Today, Middlesex County Cricket Club are playing their first home game of the season at Lord’s. Harry Lee was a professional player for the club from 1911 and had a remarkable war – as a cricketer and a soldier.
Henry William Lee was born in Marylebone, Middlesex in 1890. He joined the ground staff at Lord’s in 1906 and became a professional for Middlesex in 1911 (a rare genuine local for the county team). He underperformed in his first years playing for them and his break-through innings was rather badly timed, coming in a match two weeks into the Great War. In the second innings against Nottinghamshire he came out and scored 139 runs as an opening batsman, alongside JW Hearne and EH Hendren (the latter of whom also scored a century).
The timing was not great as the war ended the county championship for a few years. Lee went off and joined the Kensingtons – 13th Battalion, The London Regiment – and went to France with them in early 1915. That May he was serving in D Company when the battalion attacked the German lines at Aubers Ridge. Lee was one of nearly 500 casualties the unit suffered in the attack – almost the entire strength of the battalion.
Harry Lee was shot in the leg and lay out in no-man’s land for three days before being taken prisoner by the Germans. In hospital he began to recover but exaggerated the extent of his wounds in an attempt to be repatriated to the UK, which he was in October 1915. Despite his exaggerations, Lee’ wounds were quite severe, including a shortened left leg that he was told would prevent him soldiering or playing cricket again. He was discharged from the army in December 1915 and went to work at the War Office.
Having played a few matches for the MCC (Marylebone Cricket Club) and others, Lee was invited to go to India as a cricket coach for the Maharaja of Cooch Bahar along with fellow batsman Middlesex Frank Tarrant. At the last minute, Lee changed his journey booking from the Nyanza to the Nagoya, which was a stroke of luck as the Nyanza was torpedoed before it even reached the Mediterranean. The Nagoya made it safely to India, although its convoy was attacked and one ship sunk.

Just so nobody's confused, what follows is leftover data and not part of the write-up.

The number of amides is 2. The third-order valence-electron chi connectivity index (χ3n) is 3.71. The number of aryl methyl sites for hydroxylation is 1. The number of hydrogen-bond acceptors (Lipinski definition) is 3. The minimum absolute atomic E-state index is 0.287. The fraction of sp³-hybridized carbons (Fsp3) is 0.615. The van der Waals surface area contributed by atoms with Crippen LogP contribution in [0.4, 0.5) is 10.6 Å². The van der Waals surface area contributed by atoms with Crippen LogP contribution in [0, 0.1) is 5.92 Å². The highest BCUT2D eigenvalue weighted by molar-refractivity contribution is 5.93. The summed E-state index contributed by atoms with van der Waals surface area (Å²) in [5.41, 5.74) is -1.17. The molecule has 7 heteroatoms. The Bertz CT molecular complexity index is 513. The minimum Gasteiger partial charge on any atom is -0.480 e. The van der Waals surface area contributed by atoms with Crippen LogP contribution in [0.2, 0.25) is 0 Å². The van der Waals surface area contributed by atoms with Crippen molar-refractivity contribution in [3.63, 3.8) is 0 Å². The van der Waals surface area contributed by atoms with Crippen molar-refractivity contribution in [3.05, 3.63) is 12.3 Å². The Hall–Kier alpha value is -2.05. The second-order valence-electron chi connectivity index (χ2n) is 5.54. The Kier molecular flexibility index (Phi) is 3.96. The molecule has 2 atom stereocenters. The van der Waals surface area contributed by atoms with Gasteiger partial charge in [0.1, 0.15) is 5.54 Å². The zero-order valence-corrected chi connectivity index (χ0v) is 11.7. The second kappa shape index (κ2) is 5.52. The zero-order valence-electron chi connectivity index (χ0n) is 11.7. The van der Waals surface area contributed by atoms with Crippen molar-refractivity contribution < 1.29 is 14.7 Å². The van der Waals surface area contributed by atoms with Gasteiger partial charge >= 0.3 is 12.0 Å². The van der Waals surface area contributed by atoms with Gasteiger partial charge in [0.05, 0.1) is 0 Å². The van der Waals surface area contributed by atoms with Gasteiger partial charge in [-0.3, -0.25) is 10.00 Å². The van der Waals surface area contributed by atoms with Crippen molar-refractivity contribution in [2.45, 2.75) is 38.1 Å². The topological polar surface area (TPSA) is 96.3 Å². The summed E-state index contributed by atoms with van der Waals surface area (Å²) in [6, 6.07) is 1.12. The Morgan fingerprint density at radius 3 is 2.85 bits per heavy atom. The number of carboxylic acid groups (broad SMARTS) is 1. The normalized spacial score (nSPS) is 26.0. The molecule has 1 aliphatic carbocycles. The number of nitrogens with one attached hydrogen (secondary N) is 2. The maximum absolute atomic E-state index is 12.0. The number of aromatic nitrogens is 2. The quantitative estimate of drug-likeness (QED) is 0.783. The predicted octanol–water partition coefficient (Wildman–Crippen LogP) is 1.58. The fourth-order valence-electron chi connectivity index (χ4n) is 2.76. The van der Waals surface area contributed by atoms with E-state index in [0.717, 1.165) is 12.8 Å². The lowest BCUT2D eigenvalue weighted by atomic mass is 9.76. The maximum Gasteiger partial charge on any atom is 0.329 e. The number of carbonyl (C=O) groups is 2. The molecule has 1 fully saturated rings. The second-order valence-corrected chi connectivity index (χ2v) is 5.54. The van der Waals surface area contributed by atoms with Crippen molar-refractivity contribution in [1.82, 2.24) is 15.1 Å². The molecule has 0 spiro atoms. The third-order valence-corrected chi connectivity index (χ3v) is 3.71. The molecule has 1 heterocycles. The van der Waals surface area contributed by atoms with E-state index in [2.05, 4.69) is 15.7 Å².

In the first of his first-class matches in India, Lee took a ludicrously good 5 wickets for 11 runs against Lord Willingdon’s XI in Bombay/Mumbai (playing for the Maharaja’s own XI). In November 1918 he played for England against India,(this was not a Test match as India were not yet a Test nation) – he only scored 8 and 9 and took 4 for 177 in this drawn match, which had 12 players on each side for some reason.
Lee returned to the UK and to Middlesex for the new cricket season in 1919, in which he scored over 1000 runs including four centuries. The following year, Middlesex won the county championship, clinching it with a thrilling final match against Surrey at the Oval – Lee and CKL Skeet made an opening partnership of 208, both of them scoring centuries.
He continued to play professional cricket until 1934 and played in one Test match in South Africa, when he was roped in during the tour while he was in the country anyway coaching. Due to some confusion over whether he had officially been given permission to leave work to play for England meant that he was not given a tour cap and blazer. In all, he played 437 first-class matches, with a batting average of 29.95 and 401 wickets to his name.
The highs and lows of Harry Lee’s war were extreme: from his first great Middlesex innings, through his severe wounding at the front, to his perilous journey to India and playing for England. He was lucky that his wounds did not in fact rule out playing cricket as the best years of his career were ahead still to come.
A wonderfully detailed Wikipedia page about him: